Today is April Fools’ Day and it is observed throughout the Western world. Practices include sending someone on a “fool’s errand,” looking for things that don’t exist, playing pranks and trying to get people to believe ridiculous things. As a marketer, I thought what better way to share this April Fools than to present a few unbelievable ads and see if you know which ones are true ads and which ones are false.  Try your luck:

Ad 1

 

 

 

Ad 2

 

 

 

 

Ad 3

 

 

 

 

Ad 4

 

 

 

 

How many do you think you got right? The answer is they are all real advertisements. The most concerning issue was there were so many to choose from when writing this blog, that I had a hard time deciding which ones to show you! So it’s not difficult to understand why advertising and in turn, marketing, have such a bad reputation for misleading the customer.

It is worth noting that many different cultures have had days of foolishness around the start of April, give or take a couple of weeks. The Romans had a festival named Hilaria on March 25th, rejoicing in the resurrection of Attis. The Hindu calendar has Holi, and the Jewish calendar has Purim. Perhaps there’s something about the time of year, with its turn from winter to spring, which lends itself to lighthearted celebrations!

I look forward to hearing how you fared in the above true and false and if you feel these types of ads are detrimental to the overall advertising reputation.  How will the industry ever become legitimate when agencies around the world continue to produce ads like these?  Please share you comments below.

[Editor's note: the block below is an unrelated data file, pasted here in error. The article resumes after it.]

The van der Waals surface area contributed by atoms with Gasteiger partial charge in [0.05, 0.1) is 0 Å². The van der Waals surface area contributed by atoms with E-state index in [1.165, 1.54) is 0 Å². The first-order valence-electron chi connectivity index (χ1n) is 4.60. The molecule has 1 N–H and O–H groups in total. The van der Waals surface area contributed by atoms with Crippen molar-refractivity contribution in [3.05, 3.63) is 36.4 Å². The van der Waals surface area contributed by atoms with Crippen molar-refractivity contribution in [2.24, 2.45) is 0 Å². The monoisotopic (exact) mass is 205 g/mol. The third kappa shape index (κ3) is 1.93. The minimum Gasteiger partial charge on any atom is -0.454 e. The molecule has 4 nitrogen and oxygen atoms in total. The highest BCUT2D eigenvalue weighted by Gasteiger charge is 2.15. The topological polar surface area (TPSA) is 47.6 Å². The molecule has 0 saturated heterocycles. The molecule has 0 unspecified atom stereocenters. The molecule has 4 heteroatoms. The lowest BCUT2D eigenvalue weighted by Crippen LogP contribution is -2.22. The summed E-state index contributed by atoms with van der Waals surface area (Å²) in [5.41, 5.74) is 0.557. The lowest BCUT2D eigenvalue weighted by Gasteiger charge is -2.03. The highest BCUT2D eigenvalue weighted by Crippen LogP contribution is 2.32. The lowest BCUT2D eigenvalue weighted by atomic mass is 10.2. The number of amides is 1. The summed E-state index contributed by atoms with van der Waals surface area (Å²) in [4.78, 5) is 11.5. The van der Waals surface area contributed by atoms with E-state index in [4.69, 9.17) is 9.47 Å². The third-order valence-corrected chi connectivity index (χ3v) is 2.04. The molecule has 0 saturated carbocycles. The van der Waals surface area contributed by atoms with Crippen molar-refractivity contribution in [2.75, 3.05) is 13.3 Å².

Why You Need Video in your Strategy…Now!

Consumers have become wary of traditional marketing in terms of direct promotional materials and content. We know that companies want our money and will try to convince us we should spend it with them. This is why peer marketing has boomed in the past few years, where social media platforms have become a venue for consumers to recommend (or criticize) brand products and services to their social networks.

When it comes to B2B marketing, companies will find many ways to convince you they are the brand for you and, in the past, those with the most money to spend on marketing and advertising had greater influence on their audience. YouTube and social media equalize this playing field because there is a cost-effective opportunity to reach your target market if video marketing and social media are used the right way.

Successful marketing relies on trust – consumers trust their peers and trust what they can see and hear, which puts video marketing in an important position. Entertainment has become vital to successful video marketing, where one could argue that companies are looking to entertain first and promote second. Take, for example, a video that went viral a few weeks ago, “First Kiss” where strangers were asked to kiss each other after only meeting a moment before. The awkwardness and hesitancy in the encounters appealed to such a widespread audience with over 69-million views on YouTube, and countless parodies. Only later did the world find out this was an extremely clever marketing ploy by a ladies clothing brand in L.A.

With almost double the number of visitors converted into leads when a video is embedded in a web page, we know that video marketing is effective…but why? Let this infographic shed some light on why videos, a visual, audial and potentially emotional experience, make a difference in marketing.

DCustom_Content-Marketing_Video_Infographic

 

How often click on a YouTube thumbnail when visiting a website? Does this help you make your decision about a company? I look forward to your thoughts below.